28 02 2008


This Friday, February 29th, on ARTE / tracks (23.45 hrs) a eature with SunnO))) is going to be broadcasted.


26 02 2008

new KTL Live Archives

KTL Live Archive 2008 (click the link to the left to access these downloads)

20080218 Alhambra, Geneva, Switzerland
Also played: Sir Richard Bishop, Earth. Live sound by Randall Dunn
20080217 Dampfzentrale, Bern, Switzerland
Also played: Sir Richard Bishop, Earth. Live sound by Randall Dunn
20080216 L'Autre Canal, Nancy, France
Also played: Sir Richard Bishop, Earth. Live sound by Randall Dunn
20080215 Nouveau Casino, Paris, France
Also played: Sir Richard Bishop, Earth. Live sound by Randall Dunn
20080214 Ancienne Belgique, Brussels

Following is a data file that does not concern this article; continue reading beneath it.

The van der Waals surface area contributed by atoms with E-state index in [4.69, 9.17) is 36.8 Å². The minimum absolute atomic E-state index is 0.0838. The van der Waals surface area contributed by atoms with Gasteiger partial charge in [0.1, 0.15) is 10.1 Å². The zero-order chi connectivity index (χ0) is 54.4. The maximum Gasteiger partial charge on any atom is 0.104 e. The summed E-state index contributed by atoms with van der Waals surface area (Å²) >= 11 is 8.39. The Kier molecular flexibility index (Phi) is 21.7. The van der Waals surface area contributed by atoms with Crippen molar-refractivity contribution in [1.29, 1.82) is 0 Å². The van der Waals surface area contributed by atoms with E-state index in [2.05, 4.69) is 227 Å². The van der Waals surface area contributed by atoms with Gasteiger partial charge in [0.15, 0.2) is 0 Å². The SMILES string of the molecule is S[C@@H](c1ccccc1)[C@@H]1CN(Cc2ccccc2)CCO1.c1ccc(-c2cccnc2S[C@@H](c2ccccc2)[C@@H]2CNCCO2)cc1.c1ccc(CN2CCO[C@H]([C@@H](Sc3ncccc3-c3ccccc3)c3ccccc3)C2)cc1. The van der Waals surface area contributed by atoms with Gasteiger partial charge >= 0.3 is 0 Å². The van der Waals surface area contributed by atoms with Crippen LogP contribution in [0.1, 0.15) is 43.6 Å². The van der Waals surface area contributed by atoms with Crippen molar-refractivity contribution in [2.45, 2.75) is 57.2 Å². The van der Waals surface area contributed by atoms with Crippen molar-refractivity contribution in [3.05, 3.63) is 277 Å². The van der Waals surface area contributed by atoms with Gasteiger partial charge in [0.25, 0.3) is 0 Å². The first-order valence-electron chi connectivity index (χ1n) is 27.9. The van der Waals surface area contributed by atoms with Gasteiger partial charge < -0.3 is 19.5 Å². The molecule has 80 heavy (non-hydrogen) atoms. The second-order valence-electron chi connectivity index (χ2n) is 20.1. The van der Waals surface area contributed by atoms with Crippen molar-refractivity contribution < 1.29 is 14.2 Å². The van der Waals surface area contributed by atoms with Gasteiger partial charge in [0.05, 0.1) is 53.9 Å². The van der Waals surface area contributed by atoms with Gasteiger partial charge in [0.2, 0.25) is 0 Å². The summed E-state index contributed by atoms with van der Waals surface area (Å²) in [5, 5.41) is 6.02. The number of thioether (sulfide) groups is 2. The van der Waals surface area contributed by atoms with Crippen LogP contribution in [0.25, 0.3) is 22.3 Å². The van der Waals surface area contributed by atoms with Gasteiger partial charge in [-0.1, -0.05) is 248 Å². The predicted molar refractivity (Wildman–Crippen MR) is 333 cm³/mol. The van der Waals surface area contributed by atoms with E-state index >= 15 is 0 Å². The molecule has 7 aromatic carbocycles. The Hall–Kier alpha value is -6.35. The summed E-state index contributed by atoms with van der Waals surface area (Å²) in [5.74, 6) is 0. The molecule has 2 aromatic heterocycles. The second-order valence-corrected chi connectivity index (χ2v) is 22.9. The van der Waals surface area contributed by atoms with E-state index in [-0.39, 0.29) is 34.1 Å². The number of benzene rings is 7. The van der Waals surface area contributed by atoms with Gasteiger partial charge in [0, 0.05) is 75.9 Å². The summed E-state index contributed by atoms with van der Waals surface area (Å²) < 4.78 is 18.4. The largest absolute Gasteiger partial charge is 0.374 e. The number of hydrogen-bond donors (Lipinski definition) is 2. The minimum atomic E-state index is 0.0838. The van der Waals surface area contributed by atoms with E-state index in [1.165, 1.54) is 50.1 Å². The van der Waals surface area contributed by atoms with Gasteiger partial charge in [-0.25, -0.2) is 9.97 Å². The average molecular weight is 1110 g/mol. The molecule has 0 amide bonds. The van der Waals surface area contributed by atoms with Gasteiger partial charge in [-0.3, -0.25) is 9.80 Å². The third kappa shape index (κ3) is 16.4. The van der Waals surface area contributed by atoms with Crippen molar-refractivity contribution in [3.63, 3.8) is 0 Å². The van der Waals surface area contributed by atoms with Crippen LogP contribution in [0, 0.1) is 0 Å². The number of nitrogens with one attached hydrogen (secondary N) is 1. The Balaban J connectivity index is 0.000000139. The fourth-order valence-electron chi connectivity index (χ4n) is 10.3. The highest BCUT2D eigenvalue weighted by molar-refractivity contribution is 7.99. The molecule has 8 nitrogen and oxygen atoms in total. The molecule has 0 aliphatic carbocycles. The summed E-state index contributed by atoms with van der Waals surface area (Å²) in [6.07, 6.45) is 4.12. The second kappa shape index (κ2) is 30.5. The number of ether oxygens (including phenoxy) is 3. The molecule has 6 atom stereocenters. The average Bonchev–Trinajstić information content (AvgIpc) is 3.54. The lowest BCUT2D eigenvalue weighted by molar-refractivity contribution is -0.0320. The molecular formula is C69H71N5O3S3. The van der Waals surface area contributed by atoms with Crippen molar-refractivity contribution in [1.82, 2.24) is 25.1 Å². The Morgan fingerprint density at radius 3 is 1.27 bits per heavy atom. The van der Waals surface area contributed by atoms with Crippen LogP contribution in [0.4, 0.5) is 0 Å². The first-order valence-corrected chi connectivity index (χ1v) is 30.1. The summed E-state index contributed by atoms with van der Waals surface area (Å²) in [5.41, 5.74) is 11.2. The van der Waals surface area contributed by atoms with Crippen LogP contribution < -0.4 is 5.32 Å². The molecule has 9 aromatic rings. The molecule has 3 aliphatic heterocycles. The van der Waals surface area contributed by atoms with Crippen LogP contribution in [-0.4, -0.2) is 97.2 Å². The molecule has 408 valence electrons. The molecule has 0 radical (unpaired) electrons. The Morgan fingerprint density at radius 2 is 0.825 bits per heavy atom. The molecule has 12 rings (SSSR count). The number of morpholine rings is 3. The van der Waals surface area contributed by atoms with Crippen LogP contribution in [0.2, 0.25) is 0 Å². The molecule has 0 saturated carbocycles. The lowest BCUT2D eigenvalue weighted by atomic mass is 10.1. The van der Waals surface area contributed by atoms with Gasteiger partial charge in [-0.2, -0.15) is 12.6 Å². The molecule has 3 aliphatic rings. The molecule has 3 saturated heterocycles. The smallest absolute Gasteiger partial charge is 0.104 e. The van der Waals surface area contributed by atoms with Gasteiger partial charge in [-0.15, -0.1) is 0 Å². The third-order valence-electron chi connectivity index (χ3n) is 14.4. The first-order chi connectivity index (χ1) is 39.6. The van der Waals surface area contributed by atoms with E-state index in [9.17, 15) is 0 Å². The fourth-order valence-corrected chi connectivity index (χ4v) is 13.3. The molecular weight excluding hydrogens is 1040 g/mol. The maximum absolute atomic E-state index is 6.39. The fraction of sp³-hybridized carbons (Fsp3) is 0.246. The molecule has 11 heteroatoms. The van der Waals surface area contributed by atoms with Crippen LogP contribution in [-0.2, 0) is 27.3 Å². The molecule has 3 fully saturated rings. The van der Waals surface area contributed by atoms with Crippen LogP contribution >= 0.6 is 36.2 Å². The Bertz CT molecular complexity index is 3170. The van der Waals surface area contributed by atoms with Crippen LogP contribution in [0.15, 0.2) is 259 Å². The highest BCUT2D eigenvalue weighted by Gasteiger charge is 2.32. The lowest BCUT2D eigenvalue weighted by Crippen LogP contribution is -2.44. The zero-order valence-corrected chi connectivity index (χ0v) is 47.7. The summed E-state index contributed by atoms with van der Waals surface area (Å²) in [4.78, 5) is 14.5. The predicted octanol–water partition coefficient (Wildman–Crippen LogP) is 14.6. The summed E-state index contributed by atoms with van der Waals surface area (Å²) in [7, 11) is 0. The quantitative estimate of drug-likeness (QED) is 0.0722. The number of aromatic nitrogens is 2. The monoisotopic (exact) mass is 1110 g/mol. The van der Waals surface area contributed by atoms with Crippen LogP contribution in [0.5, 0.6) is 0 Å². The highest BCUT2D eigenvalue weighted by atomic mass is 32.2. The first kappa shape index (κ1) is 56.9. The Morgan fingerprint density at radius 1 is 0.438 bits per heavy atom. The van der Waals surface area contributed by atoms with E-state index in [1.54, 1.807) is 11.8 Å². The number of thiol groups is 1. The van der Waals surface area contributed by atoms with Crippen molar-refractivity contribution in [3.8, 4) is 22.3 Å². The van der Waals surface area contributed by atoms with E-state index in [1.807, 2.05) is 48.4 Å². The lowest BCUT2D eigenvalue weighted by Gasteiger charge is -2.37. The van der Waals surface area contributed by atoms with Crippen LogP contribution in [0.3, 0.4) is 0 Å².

Also played: Sir Richard Bishop, Earth. Live sound by Randall Dunn
20080213 Le Grand Mix, Tourcoing, France
Also played: Sir Richard Bishop, Earth. Live sound by Randall Dunn

26 02 2008


26 02 2008

Scotty Hard

Roughly a week ago our good friend, collaborator, executive producer and brother Scott Harding (aka Scotty Hard) was in a terrible car accident after leaving his Greenpoint, Brooklyn recording studio. The cab he was in was hit by some kids in a stolen car. From what I've read, police estimate that the car that hit him was going 90mph when the accident happened, and the jaws of life had to be used to get Scott out of the wreckage,

Scott was checked into Bellevue Hospital in Manhattan, where it was determined he had suffered a number of serious injuries, among them a crushed vertebrae (T5).